Selling Social Change

I recently read an article in the Stanford Social Innovation Review (SSIR) called “Selling Social Change” by Taz Hussein and Matt Plummer of the Bridgespan Group. It was a really interesting read that sparked a lot of thoughts for me especially around my own work right now. I wanted to share a few highlights from that article.

A summary of the article could read along the following lines; “Just because there’s a clear need doesn’t mean there’s demand…Rigorously evaluated evidence-based practices and programs alone cannot trump beneficiaries’ lack of awareness or interest… (Nonprofits and funders) must be prepared to actively generate demand for social change.”

I have found this idea to be especially pertinent in my work at CoreAlign, where we work to infuse the domestic American reproductive health, rights, and justice movements with the concepts of innovation and speaking race to power. The article details three steps nonprofits need to take when creating and implementing solutions.

  1. Recognize the limits of designing as service or program primarily for effectiveness and also design for “spreadability”.

Essentially, in our quest to deliver programs and products that deliver social good with maximum efficiency and effectiveness, we often overlook or undervalue whether potential beneficiaries will find the service appealing. In fact, sometimes we must look at how effective elements of our programs might actually hinder adoption and use. The examples cited in the article demonstrate that organizations that are able to make difficult decisions that may slightly reduce effectiveness or efficiency end up increasing the overall net use of services or products by beneficiaries.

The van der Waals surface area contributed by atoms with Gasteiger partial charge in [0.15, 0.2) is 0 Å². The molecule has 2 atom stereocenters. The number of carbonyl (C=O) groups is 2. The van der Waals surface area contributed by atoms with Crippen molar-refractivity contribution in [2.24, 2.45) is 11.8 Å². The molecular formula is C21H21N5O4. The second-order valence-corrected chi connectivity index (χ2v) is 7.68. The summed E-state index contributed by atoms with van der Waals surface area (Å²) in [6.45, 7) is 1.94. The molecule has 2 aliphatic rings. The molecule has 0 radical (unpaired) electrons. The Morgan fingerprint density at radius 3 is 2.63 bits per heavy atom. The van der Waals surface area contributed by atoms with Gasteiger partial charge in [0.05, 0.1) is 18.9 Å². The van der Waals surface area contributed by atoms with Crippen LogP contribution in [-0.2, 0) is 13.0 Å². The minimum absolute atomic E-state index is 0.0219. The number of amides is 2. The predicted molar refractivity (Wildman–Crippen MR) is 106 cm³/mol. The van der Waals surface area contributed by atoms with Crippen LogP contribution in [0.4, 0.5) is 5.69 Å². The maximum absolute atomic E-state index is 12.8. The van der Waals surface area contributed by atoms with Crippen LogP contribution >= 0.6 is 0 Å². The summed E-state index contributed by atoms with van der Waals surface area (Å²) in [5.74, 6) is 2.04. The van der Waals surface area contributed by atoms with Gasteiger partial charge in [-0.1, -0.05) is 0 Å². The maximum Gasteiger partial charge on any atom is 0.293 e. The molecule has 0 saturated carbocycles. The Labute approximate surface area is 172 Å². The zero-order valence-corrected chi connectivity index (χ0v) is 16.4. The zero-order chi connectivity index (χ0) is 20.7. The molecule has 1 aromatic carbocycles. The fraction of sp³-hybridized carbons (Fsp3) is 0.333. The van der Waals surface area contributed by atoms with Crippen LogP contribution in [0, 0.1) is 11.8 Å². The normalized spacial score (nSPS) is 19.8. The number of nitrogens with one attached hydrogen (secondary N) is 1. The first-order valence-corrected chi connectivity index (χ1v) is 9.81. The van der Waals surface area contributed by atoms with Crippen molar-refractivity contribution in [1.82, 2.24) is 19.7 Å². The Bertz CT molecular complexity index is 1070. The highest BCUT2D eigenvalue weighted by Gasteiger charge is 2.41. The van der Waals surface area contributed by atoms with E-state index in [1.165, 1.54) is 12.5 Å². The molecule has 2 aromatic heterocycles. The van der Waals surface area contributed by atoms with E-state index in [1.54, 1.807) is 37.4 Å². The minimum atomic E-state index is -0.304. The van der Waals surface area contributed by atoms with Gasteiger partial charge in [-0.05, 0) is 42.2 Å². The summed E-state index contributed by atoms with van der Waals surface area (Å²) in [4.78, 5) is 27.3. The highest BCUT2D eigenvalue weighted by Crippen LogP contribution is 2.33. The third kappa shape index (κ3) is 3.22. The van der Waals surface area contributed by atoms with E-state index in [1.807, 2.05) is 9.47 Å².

1. Go beyond identifying a broad group of potential beneficiaries and focus first on a subgroup most likely to participate.

The article shares an image of the “product adoption curve” and asks nonprofits better understand whom they are targeting “because different adopter categories have different needs and attitudes toward the programs and services created for their benefit.” This makes sense intuitively when we look at products like the iPhone and Facebook and consider the needs of early adopters, early majority, and late majority users. The same product may need to be marketed or pitched differently to different segments of users – and this can be a hard pill for many nonprofits to swallow.

  1. Develop and resource a sales and marketing capability from the outset, right alongside budgeting for program delivery.

Finally, and I love this point, nonprofits can fall for the fallacy that it’s enough to simply create a service or product that people want, and fail to spend the resources to inform and entice users to demand what they make. The article (somewhat boldly) uses a breakdown of Big Pharma spends on R&D vs. Sales & Marketing to demonstrate that it is not sufficient to simply have a great product – you have to get your beneficiaries to know that it’s out there, and understand how it might benefit them.

The author’s end by asking us all to consider three questions during our strategic planning processes:

  • How will you ensure that your program or service receives high scores from beneficiaries on these dimensions: better, compatible, simple, testable, and observable?
  • What segment of those you hope to serve knows that they have a problem and are looking for a solution?
  • Who will sell your innovative program or service to potential beneficiaries?

I found these to be very important and salient questions for my own work, and can easily imagine how it might spark new thoughts for others. Check out the article here and let me know what you think.

Source: Stanford Social Innovation Review, Selling Social Change, by Taz Hussein and Matt Plummer, Winter 2017

 

 

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